Milt Herriott (at left) and Al Lindemann (at right) pose with a horse, dog, and elephant in costume. 1926 ca. CWi 4045
When it comes to circus heritage, few states compare with Wisconsin. Over 100 shows emanated from within its borders. Communities such as Antigo, Wonewoc, Sparta, Racine, and Janesville can all claim to be the hometown of a circus. Delavan served as the home base at one time or another to 26 shows. Some circuses lasted only a few weeks while others, like the Ringling Brothers, grew to be the standard bearer of the industry. Some were innovators, such as Dan Castello, who convinced P.T. Barnum to come out of retirement and lend his name to a new railroad-based circus that was such an incredible commercial and financial success that it transformed the circus profession forever.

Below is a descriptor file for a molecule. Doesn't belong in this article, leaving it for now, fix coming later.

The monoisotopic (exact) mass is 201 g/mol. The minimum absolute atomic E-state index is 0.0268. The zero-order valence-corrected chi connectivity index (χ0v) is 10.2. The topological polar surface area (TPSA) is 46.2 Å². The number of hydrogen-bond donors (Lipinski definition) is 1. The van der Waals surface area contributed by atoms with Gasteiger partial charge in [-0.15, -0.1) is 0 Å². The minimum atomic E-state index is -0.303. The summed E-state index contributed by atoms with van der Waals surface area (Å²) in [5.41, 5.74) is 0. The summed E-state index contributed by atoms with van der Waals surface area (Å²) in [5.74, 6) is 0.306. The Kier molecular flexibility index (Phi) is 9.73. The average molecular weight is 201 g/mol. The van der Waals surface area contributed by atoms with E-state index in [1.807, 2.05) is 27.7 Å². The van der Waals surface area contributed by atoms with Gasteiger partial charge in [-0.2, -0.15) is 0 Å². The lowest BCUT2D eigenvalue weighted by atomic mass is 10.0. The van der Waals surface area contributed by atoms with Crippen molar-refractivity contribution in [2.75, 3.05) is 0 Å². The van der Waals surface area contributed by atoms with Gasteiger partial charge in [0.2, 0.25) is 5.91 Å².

Then there was the Lindemann brothers, Pete, Al, and Bill from Sheboygan. Their show, the "Seils-Sterling Show of a Thousand Wonders," was as innovative and as successful as ever came from the Badger State. For 18 years, the Lindemann brothers successfully played to rural audiences across the Midwest succeeding even during the lean years of the Great Depression. But don’t take our word for it. Come to the Wisconsin Historical Museum and listen for yourself to the story of the “The Show of a Thousand Wonders" with Circus World Archivist Pete Shrake.
Bring a lunch to this informal lunch-and-lecture series.
Next Event in the Series
The next event in the series will take place Tuesday, March 21.
Wisconsin Historical Museum
Wisconsin Historical Museum, 30 N Carroll St
Madison, WI 53703
Four floors of changing exhibit galleries, permanent exhibits and the museum store ― located on Madison's Capitol Square
The site is fully accessible to visitors requiring a wheelchair for mobility.